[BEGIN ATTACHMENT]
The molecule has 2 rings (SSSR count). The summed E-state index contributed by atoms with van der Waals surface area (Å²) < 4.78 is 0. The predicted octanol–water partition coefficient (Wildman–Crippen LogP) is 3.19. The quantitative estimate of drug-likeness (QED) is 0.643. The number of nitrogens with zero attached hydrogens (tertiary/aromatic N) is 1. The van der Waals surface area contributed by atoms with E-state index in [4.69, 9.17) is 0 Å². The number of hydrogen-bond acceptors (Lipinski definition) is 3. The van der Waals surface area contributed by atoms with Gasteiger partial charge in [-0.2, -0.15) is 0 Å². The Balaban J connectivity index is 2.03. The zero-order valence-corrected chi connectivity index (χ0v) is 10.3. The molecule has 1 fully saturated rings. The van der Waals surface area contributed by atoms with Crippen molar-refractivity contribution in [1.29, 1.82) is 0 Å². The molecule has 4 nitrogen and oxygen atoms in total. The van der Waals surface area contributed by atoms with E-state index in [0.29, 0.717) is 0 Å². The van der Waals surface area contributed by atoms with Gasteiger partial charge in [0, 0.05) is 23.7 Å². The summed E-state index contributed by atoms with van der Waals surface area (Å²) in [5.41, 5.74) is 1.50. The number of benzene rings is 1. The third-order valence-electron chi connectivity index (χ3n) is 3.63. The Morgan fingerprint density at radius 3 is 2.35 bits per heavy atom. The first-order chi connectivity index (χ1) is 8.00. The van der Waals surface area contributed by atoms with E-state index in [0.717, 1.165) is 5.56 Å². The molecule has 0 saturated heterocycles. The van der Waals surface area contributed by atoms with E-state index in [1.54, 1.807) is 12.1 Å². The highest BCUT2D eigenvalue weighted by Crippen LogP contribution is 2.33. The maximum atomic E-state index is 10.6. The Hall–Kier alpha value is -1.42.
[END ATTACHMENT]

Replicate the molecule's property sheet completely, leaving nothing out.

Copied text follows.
The molecule has 2 rings (SSSR count). The summed E-state index contributed by atoms with van der Waals surface area (Å²) < 4.78 is 0. The predicted octanol–water partition coefficient (Wildman–Crippen LogP) is 3.19. The quantitative estimate of drug-likeness (QED) is 0.643. The number of nitrogens with zero attached hydrogens (tertiary/aromatic N) is 1. The van der Waals surface area contributed by atoms with E-state index in [4.69, 9.17) is 0 Å². The number of hydrogen-bond acceptors (Lipinski definition) is 3. The van der Waals surface area contributed by atoms with Gasteiger partial charge in [-0.2, -0.15) is 0 Å². The Balaban J connectivity index is 2.03. The zero-order valence-corrected chi connectivity index (χ0v) is 10.3. The molecule has 1 fully saturated rings. The van der Waals surface area contributed by atoms with Crippen molar-refractivity contribution in [1.29, 1.82) is 0 Å². The molecule has 4 nitrogen and oxygen atoms in total. The van der Waals surface area contributed by atoms with E-state index in [0.29, 0.717) is 0 Å². The van der Waals surface area contributed by atoms with Gasteiger partial charge in [0, 0.05) is 23.7 Å². The summed E-state index contributed by atoms with van der Waals surface area (Å²) in [5.41, 5.74) is 1.50. The number of benzene rings is 1. The third-order valence-electron chi connectivity index (χ3n) is 3.63. The Morgan fingerprint density at radius 3 is 2.35 bits per heavy atom. The first-order chi connectivity index (χ1) is 8.00. The van der Waals surface area contributed by atoms with E-state index in [0.717, 1.165) is 5.56 Å². The molecule has 0 saturated heterocycles. The van der Waals surface area contributed by atoms with E-state index in [1.54, 1.807) is 12.1 Å². The highest BCUT2D eigenvalue weighted by Crippen LogP contribution is 2.33. The maximum atomic E-state index is 10.6. The Hall–Kier alpha value is -1.42.